# PRICEDISC

In this comprehensive guide, we will explore the PRICEDISC function in Excel, which is used to calculate the price per \$100 face value of a discounted security. This function is particularly useful for financial analysts and investors who deal with bonds and other fixed-income securities. We will cover the syntax, examples, tips and tricks, common mistakes, troubleshooting, and related formulae for the PRICEDISC function.

## PRICEDISC Syntax

The PRICEDISC function has the following syntax:

=PRICEDISC(settlement, maturity, discount, redemption, basis)

Where:

• settlement is the settlement date, which is the date when the security is purchased.
• maturity is the maturity date, which is the date when the security expires.
• discount is the discount rate of the security.
• redemption is the redemption value per \$100 face value of the security.
• basis (optional) is the day count basis to be used. If omitted, it defaults to 0, which represents the US (NASD) 30/360 day count basis. Other available options are: 1 for actual/actual, 2 for actual/360, 3 for actual/365, and 4 for European 30/360.

## PRICEDISC Examples

Let’s look at some examples of using the PRICEDISC function in Excel:

Example 1: Calculate the price per \$100 face value of a discounted security with a settlement date of January 1, 2020, a maturity date of December 31, 2020, a discount rate of 5%, and a redemption value of \$100.

=PRICEDISC(“2020-01-01”, “2020-12-31”, 0.05, 100)

This formula will return the price per \$100 face value of the security, which is approximately \$95.14.

Example 2: Calculate the price per \$100 face value of a discounted security with a settlement date of January 1, 2020, a maturity date of December 31, 2020, a discount rate of 5%, a redemption value of \$100, and using the actual/actual day count basis.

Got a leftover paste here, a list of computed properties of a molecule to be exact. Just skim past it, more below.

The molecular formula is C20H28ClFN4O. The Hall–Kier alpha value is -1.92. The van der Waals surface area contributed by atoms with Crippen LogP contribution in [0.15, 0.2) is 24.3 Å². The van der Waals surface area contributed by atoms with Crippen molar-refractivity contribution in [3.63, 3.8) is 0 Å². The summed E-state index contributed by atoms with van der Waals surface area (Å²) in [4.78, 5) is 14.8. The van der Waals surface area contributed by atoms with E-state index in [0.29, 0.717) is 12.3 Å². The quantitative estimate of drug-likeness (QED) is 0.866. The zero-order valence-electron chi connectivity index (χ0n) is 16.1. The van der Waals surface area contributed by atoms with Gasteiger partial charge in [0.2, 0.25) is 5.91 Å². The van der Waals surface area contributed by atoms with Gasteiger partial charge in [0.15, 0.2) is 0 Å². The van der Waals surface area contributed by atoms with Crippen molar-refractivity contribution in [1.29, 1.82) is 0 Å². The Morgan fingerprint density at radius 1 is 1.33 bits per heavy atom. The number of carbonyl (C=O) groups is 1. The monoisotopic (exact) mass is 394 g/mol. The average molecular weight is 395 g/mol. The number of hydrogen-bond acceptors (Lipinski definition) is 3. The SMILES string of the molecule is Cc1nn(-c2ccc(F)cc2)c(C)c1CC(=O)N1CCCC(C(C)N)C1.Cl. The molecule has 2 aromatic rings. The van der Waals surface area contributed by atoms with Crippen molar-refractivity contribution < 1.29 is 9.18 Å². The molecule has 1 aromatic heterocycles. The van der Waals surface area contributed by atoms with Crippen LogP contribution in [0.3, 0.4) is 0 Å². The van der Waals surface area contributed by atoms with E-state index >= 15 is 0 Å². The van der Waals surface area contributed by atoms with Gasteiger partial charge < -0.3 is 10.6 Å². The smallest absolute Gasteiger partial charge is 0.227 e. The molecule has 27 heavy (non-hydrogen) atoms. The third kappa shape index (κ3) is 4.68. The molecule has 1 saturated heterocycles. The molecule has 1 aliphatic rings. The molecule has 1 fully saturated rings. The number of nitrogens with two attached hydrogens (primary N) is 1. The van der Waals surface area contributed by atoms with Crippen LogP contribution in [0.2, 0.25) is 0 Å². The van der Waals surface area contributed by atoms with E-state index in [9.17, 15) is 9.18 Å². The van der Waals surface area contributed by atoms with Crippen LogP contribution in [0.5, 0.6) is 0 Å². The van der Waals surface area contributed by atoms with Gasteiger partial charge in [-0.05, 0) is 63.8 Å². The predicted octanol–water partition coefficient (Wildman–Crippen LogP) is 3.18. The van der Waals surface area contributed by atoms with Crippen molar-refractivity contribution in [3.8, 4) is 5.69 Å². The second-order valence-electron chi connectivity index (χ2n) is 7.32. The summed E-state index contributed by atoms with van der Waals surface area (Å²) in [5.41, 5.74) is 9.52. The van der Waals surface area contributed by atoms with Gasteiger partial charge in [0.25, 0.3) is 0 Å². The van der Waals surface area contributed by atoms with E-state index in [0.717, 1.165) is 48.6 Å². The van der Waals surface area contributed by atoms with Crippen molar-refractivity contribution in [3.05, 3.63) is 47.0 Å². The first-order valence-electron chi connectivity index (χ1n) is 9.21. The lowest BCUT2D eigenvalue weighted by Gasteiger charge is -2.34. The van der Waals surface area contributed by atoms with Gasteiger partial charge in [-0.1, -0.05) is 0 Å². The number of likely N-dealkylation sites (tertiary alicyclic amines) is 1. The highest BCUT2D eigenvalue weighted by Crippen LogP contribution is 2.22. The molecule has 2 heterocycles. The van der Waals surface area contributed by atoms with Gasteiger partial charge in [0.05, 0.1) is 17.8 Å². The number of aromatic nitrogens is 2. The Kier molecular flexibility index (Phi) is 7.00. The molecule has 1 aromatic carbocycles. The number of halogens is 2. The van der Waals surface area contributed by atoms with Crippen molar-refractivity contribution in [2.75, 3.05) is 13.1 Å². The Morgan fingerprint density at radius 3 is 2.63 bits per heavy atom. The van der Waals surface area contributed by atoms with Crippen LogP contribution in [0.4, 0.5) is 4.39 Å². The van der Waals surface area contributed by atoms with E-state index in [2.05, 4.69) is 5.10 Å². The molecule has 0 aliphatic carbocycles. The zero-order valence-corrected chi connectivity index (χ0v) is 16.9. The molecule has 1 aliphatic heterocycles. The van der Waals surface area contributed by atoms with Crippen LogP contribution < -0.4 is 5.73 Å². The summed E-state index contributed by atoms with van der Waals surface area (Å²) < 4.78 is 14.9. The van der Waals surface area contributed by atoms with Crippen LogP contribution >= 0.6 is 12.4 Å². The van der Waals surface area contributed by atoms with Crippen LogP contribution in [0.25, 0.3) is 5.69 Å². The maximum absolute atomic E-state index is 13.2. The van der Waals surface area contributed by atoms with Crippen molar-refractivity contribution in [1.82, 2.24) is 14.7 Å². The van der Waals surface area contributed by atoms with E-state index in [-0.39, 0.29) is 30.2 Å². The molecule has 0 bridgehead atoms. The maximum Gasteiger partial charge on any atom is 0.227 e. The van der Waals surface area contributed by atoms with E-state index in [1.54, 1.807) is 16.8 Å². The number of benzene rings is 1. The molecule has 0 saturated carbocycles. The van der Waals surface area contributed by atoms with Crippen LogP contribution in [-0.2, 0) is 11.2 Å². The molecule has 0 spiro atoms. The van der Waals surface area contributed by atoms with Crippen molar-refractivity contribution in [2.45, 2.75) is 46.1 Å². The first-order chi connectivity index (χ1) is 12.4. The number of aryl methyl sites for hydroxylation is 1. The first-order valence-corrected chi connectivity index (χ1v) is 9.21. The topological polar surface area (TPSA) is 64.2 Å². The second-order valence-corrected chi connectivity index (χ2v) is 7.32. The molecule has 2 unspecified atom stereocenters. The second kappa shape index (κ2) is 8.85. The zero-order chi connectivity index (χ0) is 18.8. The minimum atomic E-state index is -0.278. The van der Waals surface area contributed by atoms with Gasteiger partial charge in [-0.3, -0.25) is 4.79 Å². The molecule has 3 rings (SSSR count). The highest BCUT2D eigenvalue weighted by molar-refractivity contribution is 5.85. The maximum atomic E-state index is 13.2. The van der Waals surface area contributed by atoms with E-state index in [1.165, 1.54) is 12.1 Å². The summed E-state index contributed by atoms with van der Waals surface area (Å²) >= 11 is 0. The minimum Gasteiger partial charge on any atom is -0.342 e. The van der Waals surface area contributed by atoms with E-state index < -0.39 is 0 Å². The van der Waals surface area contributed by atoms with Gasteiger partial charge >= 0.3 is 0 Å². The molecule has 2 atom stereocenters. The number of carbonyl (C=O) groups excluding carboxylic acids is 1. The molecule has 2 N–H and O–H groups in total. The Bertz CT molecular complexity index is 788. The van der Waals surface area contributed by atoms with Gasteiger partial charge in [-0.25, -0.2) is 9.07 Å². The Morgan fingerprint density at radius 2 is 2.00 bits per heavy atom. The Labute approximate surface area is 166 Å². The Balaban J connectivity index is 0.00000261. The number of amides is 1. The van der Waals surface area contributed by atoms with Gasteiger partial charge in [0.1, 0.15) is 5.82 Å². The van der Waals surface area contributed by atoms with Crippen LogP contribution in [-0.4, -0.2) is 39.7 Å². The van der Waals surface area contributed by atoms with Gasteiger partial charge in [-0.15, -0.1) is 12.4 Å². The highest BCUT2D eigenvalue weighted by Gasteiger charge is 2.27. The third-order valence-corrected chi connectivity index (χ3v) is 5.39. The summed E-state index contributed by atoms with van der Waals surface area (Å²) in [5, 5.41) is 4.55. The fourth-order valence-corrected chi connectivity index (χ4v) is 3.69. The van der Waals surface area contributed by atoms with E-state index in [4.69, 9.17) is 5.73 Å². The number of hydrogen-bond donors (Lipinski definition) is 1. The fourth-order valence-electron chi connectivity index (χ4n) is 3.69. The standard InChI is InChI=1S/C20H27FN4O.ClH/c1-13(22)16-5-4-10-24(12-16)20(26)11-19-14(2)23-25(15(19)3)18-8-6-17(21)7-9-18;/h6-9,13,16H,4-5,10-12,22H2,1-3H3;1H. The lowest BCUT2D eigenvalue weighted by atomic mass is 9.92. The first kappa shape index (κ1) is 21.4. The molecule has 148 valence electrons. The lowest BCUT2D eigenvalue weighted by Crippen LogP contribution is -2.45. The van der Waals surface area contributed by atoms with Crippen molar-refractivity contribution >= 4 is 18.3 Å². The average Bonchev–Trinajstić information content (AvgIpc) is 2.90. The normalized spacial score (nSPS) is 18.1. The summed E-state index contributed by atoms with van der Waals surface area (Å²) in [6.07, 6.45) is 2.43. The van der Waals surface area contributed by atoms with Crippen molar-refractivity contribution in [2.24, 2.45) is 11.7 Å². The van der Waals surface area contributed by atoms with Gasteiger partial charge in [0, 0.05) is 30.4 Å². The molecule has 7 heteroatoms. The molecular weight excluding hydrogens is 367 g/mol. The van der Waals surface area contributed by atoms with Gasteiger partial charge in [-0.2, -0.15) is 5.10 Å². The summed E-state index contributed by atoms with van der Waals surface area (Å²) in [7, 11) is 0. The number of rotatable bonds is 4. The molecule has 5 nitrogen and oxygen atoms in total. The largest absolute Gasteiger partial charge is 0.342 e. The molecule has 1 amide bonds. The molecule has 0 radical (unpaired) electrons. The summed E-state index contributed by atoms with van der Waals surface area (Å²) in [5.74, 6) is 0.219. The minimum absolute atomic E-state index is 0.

=PRICEDISC(“2020-01-01”, “2020-12-31”, 0.05, 100, 1)

This formula will return the price per \$100 face value of the security, which is approximately \$95.08, using the actual/actual day count basis.

## PRICEDISC Tips & Tricks

• Ensure that the settlement and maturity dates are entered as valid Excel date values. You can use the DATE function to create a date value, e.g., DATE(2020, 1, 1) for January 1, 2020.
• Enter the discount rate as a decimal value. For example, if the discount rate is 5%, enter it as 0.05.
• When comparing different securities, make sure to use the same day count basis for consistency.
• Use the PRICEDISC function in conjunction with other financial functions, such as YIELDDISC, to analyze the performance of discounted securities.

## Common Mistakes When Using PRICEDISC

• Using incorrect date formats for the settlement and maturity dates. Make sure to use valid Excel date values.
• Entering the discount rate as a percentage instead of a decimal value. For example, entering 5 instead of 0.05 for a 5% discount rate.
• Forgetting to specify the day count basis when comparing different securities, which may lead to inconsistent results.

## Why Isn’t My PRICEDISC Working?

If you encounter issues with the PRICEDISC function, consider the following troubleshooting steps:

• Check the settlement and maturity dates for correct formatting and valid Excel date values.
• Ensure that the discount rate is entered as a decimal value, not a percentage.
• Verify that the redemption value is entered correctly.
• Make sure that the day count basis, if specified, is within the valid range of 0 to 4.
• Check for any error messages, such as #NUM! or #VALUE!, which may indicate issues with the input values or calculation.

## PRICEDISC: Related Formulae

Here are some related Excel functions that can be used in conjunction with the PRICEDISC function for financial analysis:

• YIELDDISC: Calculates the annual yield for a discounted security.
• PRICE: Calculates the price per \$100 face value of a security that pays periodic interest.
• YIELD: Calculates the yield on a security that pays periodic interest.
• COUPNUM: Calculates the number of coupons payable between the settlement date and maturity date.
• ACCRINT: Calculates the accrued interest for a security that pays periodic interest.

By mastering the PRICEDISC function and its related formulae, you can effectively analyze and compare the performance of various discounted securities in Excel.

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